ON THIS PAGE: You will find information about the number of men who are diagnosed with testicular cancer each year. You will also read general information on surviving the disease. Remember, survival rates depend on several factors. Use the menu to see other pages.
This year, an estimated 9,610 men in the United States will be diagnosed with testicular cancer. About 1 out of 250 men and boys will be diagnosed with the disease during their lifetime.
Testicular cancer is one of the most commonly diagnosed cancers in young adult men, particularly between ages 30 to 39. This year, there will be 3,100 new cases of the disease in the 30 to 39 age group and 3,000 new cases in the 20 to 29 age group. The average age of diagnosis is 33. However, the disease can occur at any age. Testicular cancer is very rare before puberty and becomes more common afterward. Approximately 6% of cases are diagnosed in boys younger than 15 and adolescents age 15 to 19. An estimated 8% of cases are diagnosed in men 55 or older.
For unknown reasons, the number of testicular cancer cases has increased for many decades. However, the rate of increase has slowed down recently.
It is estimated that about 440 deaths from this disease will occur this year. These deaths are either from cancer that spread from the testicles to other parts of the body and could not be effectively treated with chemotherapy, radiation therapy, and/or surgery or from complications from treatment.
The 5-year survival rate tells you what percent of men live at least 5 years after the cancer is found. Percent means how many out of 100. The general 5-year survival rate for men with testicular cancer is 95%. This means that 95 men out of every 100 men diagnosed with testicular cancer will live at least 5 years after diagnosis.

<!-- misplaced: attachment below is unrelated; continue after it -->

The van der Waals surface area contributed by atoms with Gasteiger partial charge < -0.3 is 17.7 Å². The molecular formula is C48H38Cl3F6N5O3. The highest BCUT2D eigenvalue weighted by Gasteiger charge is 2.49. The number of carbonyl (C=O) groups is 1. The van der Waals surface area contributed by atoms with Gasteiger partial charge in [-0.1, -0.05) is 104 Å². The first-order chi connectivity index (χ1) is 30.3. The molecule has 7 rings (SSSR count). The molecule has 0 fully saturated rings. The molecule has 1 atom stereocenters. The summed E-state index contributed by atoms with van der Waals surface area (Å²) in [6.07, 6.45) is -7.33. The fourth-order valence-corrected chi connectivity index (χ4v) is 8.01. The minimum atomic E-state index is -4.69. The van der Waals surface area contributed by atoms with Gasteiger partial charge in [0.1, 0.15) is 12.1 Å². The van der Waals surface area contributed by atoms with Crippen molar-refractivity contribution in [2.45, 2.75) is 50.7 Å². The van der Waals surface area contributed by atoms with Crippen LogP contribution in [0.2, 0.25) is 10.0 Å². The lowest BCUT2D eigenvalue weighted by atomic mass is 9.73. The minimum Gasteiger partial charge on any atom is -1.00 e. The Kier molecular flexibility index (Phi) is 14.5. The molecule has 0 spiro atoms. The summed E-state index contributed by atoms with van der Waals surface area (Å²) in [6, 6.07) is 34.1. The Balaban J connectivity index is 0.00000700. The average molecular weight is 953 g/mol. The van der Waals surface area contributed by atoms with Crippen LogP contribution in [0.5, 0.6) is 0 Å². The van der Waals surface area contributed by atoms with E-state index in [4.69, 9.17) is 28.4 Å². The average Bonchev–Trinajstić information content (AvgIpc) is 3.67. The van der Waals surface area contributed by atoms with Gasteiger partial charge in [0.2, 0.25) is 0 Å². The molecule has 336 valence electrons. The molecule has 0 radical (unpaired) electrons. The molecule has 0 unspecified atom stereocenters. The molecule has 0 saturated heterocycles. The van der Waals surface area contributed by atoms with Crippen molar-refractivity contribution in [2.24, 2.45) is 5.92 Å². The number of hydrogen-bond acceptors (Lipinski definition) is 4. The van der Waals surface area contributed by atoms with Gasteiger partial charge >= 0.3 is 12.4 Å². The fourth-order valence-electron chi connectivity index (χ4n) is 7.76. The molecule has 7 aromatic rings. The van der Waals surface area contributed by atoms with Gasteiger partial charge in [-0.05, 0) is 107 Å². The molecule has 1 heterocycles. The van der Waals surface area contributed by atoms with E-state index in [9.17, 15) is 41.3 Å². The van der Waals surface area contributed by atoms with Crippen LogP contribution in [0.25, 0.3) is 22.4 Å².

The survival rate is higher for men diagnosed with early-stage cancer and lower for men with later-stage cancer. For men with cancer that has not spread beyond the testicles (Stage 1; see Stages), the survival rate is 99%. Approximately 68% of men are diagnosed at this stage.
For men with cancer that has spread to the lymph nodes in the back of the abdomen, called the retroperitoneal lymph nodes, the survival rate is about 96%. But, this depends on the size of the lymph nodes with cancer. For men with cancer that has spread outside the testicles to areas beyond the retroperitoneal lymph nodes, such as to the lungs or other organs, the survival rate is 73%. About 12% of testicular cancer is diagnosed at this stage.
It is important to remember that statistics on the survival rates for men with testicular cancer are an estimate. The estimate comes from annual data based on the number of men with this cancer in the United States. Also, 5-year survival estimates are based on information that is at least 5 years old. So the estimate may not show the results of better diagnosis or treatment available for less than 5 years. Talk with your doctor if you have any questions about this information. Learn more about understanding statistics.
Statistics adapted from the American Cancer Society's (ACS) publications, Cancer Facts & Figures 2017 and Cancer Facts & Figures 2020, the ACS website, and the National Cancer Institute’s Surveillance, Epidemiology, and End Results (SEER) Program (all accessed January 2020).
The next section in this guide is Medical Illustrations. It offers drawings of body parts often affected by testicular cancer. Use the menu to choose a different section to read in this guide.